Many homeowners also have credit card debt. When times are tough and the budget is stretched thin, sometimes it seems as though you need to make a choice between making a mortgage payment or making your credit card payments.
When push comes to shove, and you have to choose one or the other, what you decide depends on your circumstance.
Do You Want to Keep Your House?
The biggest thing you have to consider when making the choice between making a mortgage payment or a credit card payment is whether you are trying to keep your home. If you want to remain in your home, retaining ownership, you have to make your mortgage payments.
Missed mortgage payments can lead to foreclosure, resulting in the loss of your home.
Credit card debt, on the other hand, is not secured by an asset. It is unsecured debt. While creditors can sue for payment, they cannot repossess your home, and if you declare bankruptcy, you might even be able to have the amount you repay reduced.
While I am not advocating bankruptcy, this is something to consider. In most states, as long as you are up on your housing payments, you are unlikely to lose your home in bankruptcy, and credit card issuers can’t force you to sell your home to repay your unsecured debt.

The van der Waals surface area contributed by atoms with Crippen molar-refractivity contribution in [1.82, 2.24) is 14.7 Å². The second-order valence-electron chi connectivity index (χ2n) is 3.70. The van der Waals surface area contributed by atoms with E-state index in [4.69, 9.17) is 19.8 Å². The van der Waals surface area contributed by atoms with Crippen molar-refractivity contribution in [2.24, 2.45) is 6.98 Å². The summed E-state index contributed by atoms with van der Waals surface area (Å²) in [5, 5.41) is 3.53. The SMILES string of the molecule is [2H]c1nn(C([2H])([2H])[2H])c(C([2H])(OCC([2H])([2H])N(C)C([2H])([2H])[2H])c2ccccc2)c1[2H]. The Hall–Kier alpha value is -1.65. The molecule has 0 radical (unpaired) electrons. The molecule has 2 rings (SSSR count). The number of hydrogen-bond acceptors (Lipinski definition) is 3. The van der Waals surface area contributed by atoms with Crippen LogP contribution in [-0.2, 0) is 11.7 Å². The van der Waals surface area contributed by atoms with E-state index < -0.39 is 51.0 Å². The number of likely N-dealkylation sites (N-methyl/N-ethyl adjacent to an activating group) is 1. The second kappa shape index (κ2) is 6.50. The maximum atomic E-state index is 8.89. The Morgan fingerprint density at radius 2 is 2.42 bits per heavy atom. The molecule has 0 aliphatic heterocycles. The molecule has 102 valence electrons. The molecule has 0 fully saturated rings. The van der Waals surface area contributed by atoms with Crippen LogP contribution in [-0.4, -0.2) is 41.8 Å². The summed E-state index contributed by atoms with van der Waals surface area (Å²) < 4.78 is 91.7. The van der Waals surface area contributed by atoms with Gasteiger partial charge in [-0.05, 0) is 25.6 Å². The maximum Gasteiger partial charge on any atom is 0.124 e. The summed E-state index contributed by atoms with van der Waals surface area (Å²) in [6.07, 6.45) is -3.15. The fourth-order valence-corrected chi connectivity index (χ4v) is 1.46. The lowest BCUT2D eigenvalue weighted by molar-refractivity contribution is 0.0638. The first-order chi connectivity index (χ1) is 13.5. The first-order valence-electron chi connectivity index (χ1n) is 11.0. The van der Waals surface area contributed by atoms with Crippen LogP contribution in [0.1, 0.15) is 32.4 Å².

If you aren’t concerned about your keeping your house (or a good credit score), you might want to concentrate on the credit card debt, with its higher interest. You will eventually lose your home, though, and you might have trouble getting another place to live.
What About Your Credit Score?
The exact formula used for credit scoring isn’t released to the likes of you and me, but we do know that missed payments can have a big impact on your credit score. A missed credit card payment can bring your credit score down by quite a bit — especially if you are more than 90 days late in paying.
However, if you have gone through a foreclosure, your credit score can be dropped by more than 200 points. You might want to consider the impact of your decision on your credit score, especially if you think you want to get a major loan in the next year or so.
Trying Your Best to Avoid the Situation
Of course, it’s always best if you can avoid having to make the choice altogether. Living within your means and having an emergency fund to help you pay for unexpected expenses can help you avoid having to make this decision.
Also, if you can cut spending in order to have more money to put toward your obligations, this is also helpful.
There are times that you might not be able to avoid this decision. Job loss or some other situation may arise, forcing you to skip the payment of some bills. If you know that you are going to have trouble making payments, you should contact your lenders to let them know of your situation and perhaps get a deferral, or work out some sort of a new payment plan.
In the end, it is important to carefully consider your options, and understand your goals and preferences. Only then can you make a decision that will provide the best possible outcome in your situation.
photo by nikcname